98. 98. Generally the epithelium overlying the edges of the palatal shelves is especially thickened.  The fusion occurs between the dorsal surfaces of the fusing palatal shelves and the lower edge of the midline nasal septum.  It also occurs anteriorly in the hard palate region with subsequent merging of the soft palate . 98
  99. 99. Epithelial adherence between contacting palatal shelves is facilitated by degeneration of the epithelial cells and a surface coat accumulation of glycoproteins. Only the medial edge of the epithelium of the palatal shelves (in contrast to their oral and nasal epithelia) undergoes cytodifferentiation involving a decline of epidermal growth factors receptors that lead to cell programmed cell death of fusing epithelia is essential to mesenchymal coalescence of the shelves. 99
  100. 100. Fusion of the 3 palatal components initially produces a flat, unarched roof to the mouth.  The fusing lateral palatal shelves overlap the anterior primary palate. The site of junction of the 3 palatal components is marked by the incisive papilla overlying the incisive canal. 100
  101. 101. Incisive foramen Mid palatine suture/raphe 101
  102. 102. Mid palatine suture/raphe 102
  103. 103. The line of fusion of the lateral palatal shelves is traced in the adult by the midpalatal suture and on the surface by the midline raphe of the hard palate. This fusion stitch is minimized in the soft palate byinvasion of extraterritorial mesenchyme. 103
  104. 104. Ossification of the Palate: This proceeds during the 8th week intrauterine from the spread of bone in the mesenchyme of the fused lateral palatal shelves and from the trabeculae appearing in the primary palate as “premaxillary centres” all derived from the single ossification centre in the maxillae. Posteriorly the hard palate is ossified by trabeculae spreading from the single primary ossification centres of each palatine bone. 104
  105. 105. infancy coronal section is ‘Y’ shaped Midpalatal suture (10 ½ weeks) structure childhood the junction between 3 bones rises in ‘T’ shape adolescence mechanical interlocking and islets of bone are formed. 105
  106. 106. Structure of the midpalatal suture has been traced by Melson at 3 different stages: Infantile -- ‘Y’ shape. Juvenile -- ‘T’ shape serpentine course. Adulthood-- Iigraw possle. 106
  107. 107. Ossification does not occur in the most superior part of the palate giving rise to the region of soft palate. 107
  108. 108. Musculature of the Palate: The myogenic mesenchyme of the first, second and fourth branchial arches migrate into this faucial region supplying the musculature of the soft palate and fauces. The tensor veli palatini is derived from the 1st arch, the levator palatini and uvular from the 2nd arch, 4th arch gives rise to the trigeminal nerve innervation for tensor veli palatini muscle and vagus nerve for other muscles. 108
  109. 109. Development Period of Muscles: Tensor veli palatini - 40 days Palatopharyngeous - 45 days Levator veli palatini - 8th week Palatoglossus - 9th week Uvular muscle - 11th week 109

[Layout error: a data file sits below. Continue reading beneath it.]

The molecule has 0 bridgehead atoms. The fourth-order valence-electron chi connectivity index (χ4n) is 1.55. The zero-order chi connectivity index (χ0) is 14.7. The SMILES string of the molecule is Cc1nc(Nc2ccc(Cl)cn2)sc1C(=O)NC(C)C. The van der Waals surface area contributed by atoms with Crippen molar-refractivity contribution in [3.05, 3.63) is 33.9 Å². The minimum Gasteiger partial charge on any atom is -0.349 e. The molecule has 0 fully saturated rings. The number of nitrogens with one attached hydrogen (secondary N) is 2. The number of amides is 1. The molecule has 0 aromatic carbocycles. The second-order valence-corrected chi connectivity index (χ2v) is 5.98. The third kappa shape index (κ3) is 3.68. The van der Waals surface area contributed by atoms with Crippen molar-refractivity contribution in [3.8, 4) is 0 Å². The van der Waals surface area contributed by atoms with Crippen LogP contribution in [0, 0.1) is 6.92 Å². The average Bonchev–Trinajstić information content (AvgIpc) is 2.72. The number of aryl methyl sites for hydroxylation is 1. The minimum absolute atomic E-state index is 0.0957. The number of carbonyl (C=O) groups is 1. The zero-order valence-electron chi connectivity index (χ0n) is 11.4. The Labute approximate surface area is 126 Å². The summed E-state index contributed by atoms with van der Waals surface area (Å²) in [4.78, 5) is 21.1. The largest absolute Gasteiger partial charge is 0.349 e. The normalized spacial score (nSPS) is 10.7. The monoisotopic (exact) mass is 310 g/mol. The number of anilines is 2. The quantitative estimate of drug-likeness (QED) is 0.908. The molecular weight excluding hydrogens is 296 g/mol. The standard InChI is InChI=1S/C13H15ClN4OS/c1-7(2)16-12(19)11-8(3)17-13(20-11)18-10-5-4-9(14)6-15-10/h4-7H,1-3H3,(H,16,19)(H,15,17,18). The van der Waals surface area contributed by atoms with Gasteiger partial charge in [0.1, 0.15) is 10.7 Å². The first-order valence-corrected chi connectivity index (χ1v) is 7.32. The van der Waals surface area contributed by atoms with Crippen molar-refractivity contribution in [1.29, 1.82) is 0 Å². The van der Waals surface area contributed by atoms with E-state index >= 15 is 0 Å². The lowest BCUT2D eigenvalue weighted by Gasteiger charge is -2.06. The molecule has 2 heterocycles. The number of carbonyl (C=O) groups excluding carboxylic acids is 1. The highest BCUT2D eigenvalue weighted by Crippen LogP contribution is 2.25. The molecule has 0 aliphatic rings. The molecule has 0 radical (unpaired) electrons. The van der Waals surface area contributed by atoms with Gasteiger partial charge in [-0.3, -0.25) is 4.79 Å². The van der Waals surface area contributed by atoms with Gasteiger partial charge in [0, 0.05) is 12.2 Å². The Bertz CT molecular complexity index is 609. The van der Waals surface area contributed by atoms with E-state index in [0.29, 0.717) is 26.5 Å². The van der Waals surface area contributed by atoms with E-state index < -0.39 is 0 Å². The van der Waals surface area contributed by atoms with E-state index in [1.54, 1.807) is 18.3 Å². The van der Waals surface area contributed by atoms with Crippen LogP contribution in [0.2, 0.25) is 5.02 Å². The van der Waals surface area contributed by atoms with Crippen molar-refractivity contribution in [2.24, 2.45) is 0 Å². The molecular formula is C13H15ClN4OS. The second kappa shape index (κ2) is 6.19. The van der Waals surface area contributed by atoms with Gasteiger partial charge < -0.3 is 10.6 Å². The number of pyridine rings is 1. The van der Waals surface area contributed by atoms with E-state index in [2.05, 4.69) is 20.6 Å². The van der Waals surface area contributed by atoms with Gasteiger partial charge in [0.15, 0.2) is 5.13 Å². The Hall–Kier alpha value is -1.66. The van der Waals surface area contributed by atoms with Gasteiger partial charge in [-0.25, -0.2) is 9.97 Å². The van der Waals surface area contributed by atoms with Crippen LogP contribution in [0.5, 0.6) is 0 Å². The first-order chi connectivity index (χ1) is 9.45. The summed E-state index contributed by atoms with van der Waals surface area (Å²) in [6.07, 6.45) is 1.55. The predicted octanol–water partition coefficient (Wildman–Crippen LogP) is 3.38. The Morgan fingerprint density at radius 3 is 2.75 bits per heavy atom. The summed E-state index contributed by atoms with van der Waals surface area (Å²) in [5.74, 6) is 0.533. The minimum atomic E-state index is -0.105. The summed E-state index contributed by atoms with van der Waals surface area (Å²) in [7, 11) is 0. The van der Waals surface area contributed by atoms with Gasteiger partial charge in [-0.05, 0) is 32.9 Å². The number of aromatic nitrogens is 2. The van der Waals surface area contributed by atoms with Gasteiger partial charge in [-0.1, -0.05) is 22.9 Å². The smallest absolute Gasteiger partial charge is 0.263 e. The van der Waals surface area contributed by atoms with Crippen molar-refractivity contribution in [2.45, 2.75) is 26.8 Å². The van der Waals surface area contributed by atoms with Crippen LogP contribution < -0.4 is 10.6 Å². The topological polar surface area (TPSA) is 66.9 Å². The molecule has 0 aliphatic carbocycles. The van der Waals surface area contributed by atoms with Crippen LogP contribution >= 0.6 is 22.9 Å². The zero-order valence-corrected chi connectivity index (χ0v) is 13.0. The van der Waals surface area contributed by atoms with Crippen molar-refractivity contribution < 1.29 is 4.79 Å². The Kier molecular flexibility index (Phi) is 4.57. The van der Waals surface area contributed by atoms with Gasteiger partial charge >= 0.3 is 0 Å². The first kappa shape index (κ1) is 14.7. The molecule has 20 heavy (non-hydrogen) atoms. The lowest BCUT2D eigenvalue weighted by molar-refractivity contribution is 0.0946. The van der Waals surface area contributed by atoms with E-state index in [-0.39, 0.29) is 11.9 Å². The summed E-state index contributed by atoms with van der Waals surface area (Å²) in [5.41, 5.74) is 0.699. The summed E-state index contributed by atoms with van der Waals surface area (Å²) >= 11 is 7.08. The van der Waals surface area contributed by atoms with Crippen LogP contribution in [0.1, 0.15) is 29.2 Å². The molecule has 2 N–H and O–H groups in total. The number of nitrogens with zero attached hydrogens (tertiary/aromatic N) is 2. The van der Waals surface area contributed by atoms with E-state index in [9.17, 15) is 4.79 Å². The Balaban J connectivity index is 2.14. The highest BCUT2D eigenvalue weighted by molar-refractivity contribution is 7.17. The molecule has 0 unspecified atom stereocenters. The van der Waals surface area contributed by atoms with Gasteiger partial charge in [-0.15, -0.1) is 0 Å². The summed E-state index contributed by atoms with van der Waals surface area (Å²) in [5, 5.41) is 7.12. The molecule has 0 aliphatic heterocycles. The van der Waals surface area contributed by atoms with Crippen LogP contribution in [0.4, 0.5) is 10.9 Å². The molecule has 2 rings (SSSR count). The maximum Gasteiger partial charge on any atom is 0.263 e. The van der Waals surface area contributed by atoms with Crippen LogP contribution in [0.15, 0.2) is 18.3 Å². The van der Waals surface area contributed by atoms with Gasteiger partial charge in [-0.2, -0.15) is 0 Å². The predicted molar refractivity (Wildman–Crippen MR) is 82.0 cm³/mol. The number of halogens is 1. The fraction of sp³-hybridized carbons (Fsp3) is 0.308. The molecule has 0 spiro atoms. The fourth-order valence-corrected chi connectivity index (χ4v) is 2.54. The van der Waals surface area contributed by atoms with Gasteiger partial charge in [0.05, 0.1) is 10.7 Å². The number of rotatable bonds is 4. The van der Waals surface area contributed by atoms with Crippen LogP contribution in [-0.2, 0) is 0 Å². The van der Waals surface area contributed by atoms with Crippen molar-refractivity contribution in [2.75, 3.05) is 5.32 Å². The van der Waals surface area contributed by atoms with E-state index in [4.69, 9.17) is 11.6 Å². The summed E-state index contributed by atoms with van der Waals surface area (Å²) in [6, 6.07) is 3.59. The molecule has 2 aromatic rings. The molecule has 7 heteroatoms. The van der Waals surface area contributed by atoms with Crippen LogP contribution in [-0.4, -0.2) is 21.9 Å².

110. 110. Growth in the Dimensions of the Palate: The hard palate grows in length, breadth, and height becoming an arched palate. The fetal palate increases in length more rapidly than in width between 7th and 18th week intrauterine and widening occurs from 4th month onward. In early prenatal life the palate is relatively long, but from the 4th month intrauterine it widens as a result of midpalatal sutural growth and appositional growth along the lateral alveolar 110 margin.
  111. 111. At birth the length and breadth of the hard palate are almost equal. The postnatal increase in palatal length is due to appositional growth in the maxillary tuberosity region. 111
  112. 112. During infancy and childhood bone apposition occurs on the entire inferior surface of the palate and superior (nasal) surface undergoes resorption. This remodeling results descent of the palate and enlargement of the nasal cavity (i.e. to keep pace with the increasing respiratory requirements). 112
  113. 113. The appositional growth of the alveolar processes contributes deepening and widening of the vault of the bony palate and also increases the height and width of palate. A variable number of transverse palatal rugae develop in the mucosa covering hard palate. They appear even before the fusion, which occurs at 56 days intrauterine. 113
  114. 114. ‘V’ Principle of Bang and Enlow in the Remodelling of the Palate: As mentioned earlier the palate grows in an inferior direction by subperiosteal bone deposition on its entire oral surface and corresponding resorptive removal on the opposite side. The entire ‘V’ shaped structure thereby moves in a direction towards the wide end of the ‘V’ and increases in the overall size at the same time. 114
  115. 115. V principle in sagittal and coronal view 115
  116. 116. Factors in Normal Development of Palate: 1. Elevation of head and lower jaw, opening of the mouth and movement of tongue. 2. Deficiencies of oxygen, various foodstuffs or vitamins have been reported causing cleft lip and palate. 3. Excess of endocrine substances, drugs, and irradiation has teratogenic effect on the developing palate. 116
  117. 117. 4. In regards to vascularity, which of course controls the amount of oxygen and nutrition determines the normal development of palate. 5. Failure of degeneration of the epithelium during fusion leads to failure of fusion of the prominences 117
  118. 118. Anomalies of Palatal Development: 1.Epithelial Pearls: Entrapment of epithelial rest or pearls in the line of fusion of the palatal shelves, (particularly in the midline) gives rise to median palatal rest cysts. 118
  119. 119. Epithelial pearls 119
  120. 120. 2. Delay in elevation of palatal shelves from vertical to the horizontal while head is growing results in widening gap between the shelves so they cannot meet leading to cleft of the palate. Variations in Clefting of Palate: Cleft palate is part of number of syndromes like Mandibulofacial dysostosis (Treacher Collin Syndrome), Micrognathia (Pierre Robbin Syndrome) and Orodigito facial dysostosis. 120